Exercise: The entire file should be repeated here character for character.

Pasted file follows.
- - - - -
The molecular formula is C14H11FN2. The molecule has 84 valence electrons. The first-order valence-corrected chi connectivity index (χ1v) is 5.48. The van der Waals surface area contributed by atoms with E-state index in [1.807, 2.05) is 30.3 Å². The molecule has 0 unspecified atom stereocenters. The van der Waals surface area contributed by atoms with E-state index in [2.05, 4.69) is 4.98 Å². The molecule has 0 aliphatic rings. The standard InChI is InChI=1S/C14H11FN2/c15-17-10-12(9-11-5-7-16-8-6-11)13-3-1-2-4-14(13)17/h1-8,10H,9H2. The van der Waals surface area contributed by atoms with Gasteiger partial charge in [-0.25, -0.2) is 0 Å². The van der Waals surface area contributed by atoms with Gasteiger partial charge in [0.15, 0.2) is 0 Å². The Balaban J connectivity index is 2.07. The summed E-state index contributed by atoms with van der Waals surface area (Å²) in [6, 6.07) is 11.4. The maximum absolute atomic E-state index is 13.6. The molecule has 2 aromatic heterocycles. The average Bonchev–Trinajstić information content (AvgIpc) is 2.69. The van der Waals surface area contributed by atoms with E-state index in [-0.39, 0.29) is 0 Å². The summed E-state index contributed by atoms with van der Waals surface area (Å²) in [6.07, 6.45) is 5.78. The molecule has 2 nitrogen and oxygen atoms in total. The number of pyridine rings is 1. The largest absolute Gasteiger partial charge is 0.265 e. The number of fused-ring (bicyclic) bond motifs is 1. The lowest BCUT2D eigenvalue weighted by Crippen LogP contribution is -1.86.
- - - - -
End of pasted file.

The molecular formula is C14H11FN2. The molecule has 84 valence electrons. The first-order valence-corrected chi connectivity index (χ1v) is 5.48. The van der Waals surface area contributed by atoms with E-state index in [1.807, 2.05) is 30.3 Å². The molecule has 0 unspecified atom stereocenters. The van der Waals surface area contributed by atoms with E-state index in [2.05, 4.69) is 4.98 Å². The molecule has 0 aliphatic rings. The standard InChI is InChI=1S/C14H11FN2/c15-17-10-12(9-11-5-7-16-8-6-11)13-3-1-2-4-14(13)17/h1-8,10H,9H2. The van der Waals surface area contributed by atoms with Gasteiger partial charge in [-0.25, -0.2) is 0 Å². The van der Waals surface area contributed by atoms with Gasteiger partial charge in [0.15, 0.2) is 0 Å². The Balaban J connectivity index is 2.07. The summed E-state index contributed by atoms with van der Waals surface area (Å²) in [6, 6.07) is 11.4. The maximum absolute atomic E-state index is 13.6. The molecule has 2 aromatic heterocycles. The average Bonchev–Trinajstić information content (AvgIpc) is 2.69. The van der Waals surface area contributed by atoms with E-state index in [-0.39, 0.29) is 0 Å². The summed E-state index contributed by atoms with van der Waals surface area (Å²) in [6.07, 6.45) is 5.78. The molecule has 2 nitrogen and oxygen atoms in total. The number of pyridine rings is 1. The largest absolute Gasteiger partial charge is 0.265 e. The number of fused-ring (bicyclic) bond motifs is 1. The lowest BCUT2D eigenvalue weighted by Crippen LogP contribution is -1.86.